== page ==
Opening in mid-June, the new Stephen's Delicatessen will feature hand-sliced pastrami, roving hot dog carts, and Bubbie’s matzo ball soup.

By Clarissa Buch
Updated: June 06, 2019
Courtesy of Stephen’s Deli

Growing up in Union Springs, Alabama, Henderson "Junior" Biggers had never heard the word “deli,” let alone eaten inside one. He hadn’t met a Jewish person, either. That all changed when he moved to South Florida in his early '20s.

In the 60 years since, Biggers has spent a majority of his life engulfed in clouds of smoked pastrami and corned beef. He worked his way from dishwasher to head chef, building a career inside South Florida’s oldest-operating deli, Stephen’s Delicatessen, by serving Reuben sandwiches, potato pancakes, and matzo ball soup.

“Delis are dying, especially in South Florida,” says restaurateur Matt Kuscher, who bought Stephen’s in 2017 with plans for a complete remodel. 

Today, Biggers, whose grandson is Miami Heat player Udonis Haslem, is in his early 80s; and as he’s gotten older, deli culture around the country, and especially in South Florida, has waned. It’s not like it used to be, when Stephen’s first opened in 1954 in Hialeah, a town in Southwest Miami that was previously home to a garment district and a large Jewish population.

“Junior is the heart and soul of this operation,” Kuscher says. “He’s the one who’s kept this alive. If it wasn’t for him hand-slicing meat for more than 60 years, all of this would probably be long gone. He’s responsible for keeping up one of the most historic places in Miami.”

Since Kuscher’s purchase of the deli nearly two years ago, he and Biggers are finally ready to unveil a modernized Stephen’s, complete with hand-sliced meats, roving hot dog carts, and Hialeah’s first craft cocktail bar, La Cocina. Yet Kuscher, who grew up in his grandfather's deli, is also trying to preserve that old-school deli feel.

Expected to open in mid-June, Stephen’s carving corner will be the main draw of the restaurant, putting Biggers front and center as he prepares enough meat for the deli and adjacent cocktail bar.

"I make about 120 sandwiches a day," Biggers estimated in 2017. "I never would have thought this is what I would be doing at my age.”

The menu isn’t anything like Kuscher's grandfather’s deli used to be, featuring an eclectic range of bagel and lox platters, Bubbie’s matzo ball soup, and hot corned beef sandwiches, to frita burgers, chicken and waffles, and key lime pie. The hot dog cart will roll around the restaurant, stocked with toppings like sauerkraut, relish, and mustard.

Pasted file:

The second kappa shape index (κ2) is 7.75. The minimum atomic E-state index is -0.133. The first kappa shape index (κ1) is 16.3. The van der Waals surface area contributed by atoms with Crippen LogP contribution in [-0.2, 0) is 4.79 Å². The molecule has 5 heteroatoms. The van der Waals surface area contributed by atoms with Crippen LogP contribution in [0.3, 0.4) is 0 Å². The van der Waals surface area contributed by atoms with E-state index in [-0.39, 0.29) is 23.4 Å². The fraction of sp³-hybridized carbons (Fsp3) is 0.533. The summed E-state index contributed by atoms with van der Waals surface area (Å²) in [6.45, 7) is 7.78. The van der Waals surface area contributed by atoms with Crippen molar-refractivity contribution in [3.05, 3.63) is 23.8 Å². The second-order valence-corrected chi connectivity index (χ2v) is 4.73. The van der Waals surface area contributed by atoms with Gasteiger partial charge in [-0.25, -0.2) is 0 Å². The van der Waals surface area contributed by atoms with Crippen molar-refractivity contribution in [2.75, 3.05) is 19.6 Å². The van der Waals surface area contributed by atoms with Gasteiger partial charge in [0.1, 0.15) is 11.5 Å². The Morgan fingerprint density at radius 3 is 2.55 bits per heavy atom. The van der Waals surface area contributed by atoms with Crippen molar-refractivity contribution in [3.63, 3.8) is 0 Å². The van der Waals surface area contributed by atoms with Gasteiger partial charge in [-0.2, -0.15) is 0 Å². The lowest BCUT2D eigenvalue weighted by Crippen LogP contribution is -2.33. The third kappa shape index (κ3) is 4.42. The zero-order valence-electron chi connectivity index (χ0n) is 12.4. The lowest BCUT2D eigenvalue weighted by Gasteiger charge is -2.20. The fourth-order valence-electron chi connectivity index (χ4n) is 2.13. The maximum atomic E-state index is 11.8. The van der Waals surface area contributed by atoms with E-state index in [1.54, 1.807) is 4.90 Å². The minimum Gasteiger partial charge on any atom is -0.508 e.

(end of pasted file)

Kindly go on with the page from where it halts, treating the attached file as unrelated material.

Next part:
As for La Cocina, a discrete door near the restroom at Stephen’s will offer entrance into the speakeasy-style bar.

For the cocktail menu, Kuscher tapped 10 local mixologists, including Beaker & Gray’s Ben Potts and SBE’s Gui Jaroschy, to each create a unique drink. A sneak peek revealed the rum-based Ya Tu Sabe, and the scotch-based Pata Sucia with coconut water and lime. There will be a limited food menu, bringing together items from Stephen’s (matzo ball soup, lox, and “Jewban” Cuban sandwiches) with one-offs like buffalo chicken scraps and black bean dip with yucca chips.

“The fact that we’re opening Hialeah’s first cocktail bar is equally as exciting as bringing back the oldest Jewish deli in Florida,” Kuscher says. “I’m either the smartest or dumbest guy in the room.”

As Kuscher readies to open Stephen’s, he’s busy running a satellite outpost inside Time Out Market, which opened its first U.S. location in Miami this past May. So far, it’s been a knockout success, he says, where he fills hundreds of orders for Reuben sandwiches and matzo ball soup each week.

“Stephen’s has been in our backyard for years,” Kuscher says. “If someone doesn’t bring it to the forefront in a major way, we will lose it. I’m not going to let that happen.”

“I have so many memories around delis,” he continues. “I don’t want a world where they don’t exist in the same way, so if that means adding a bar and making it modern, that’s what we’ll do.”

Stephen’s Delicatessen. 1000 E 16th St, Hialeah.

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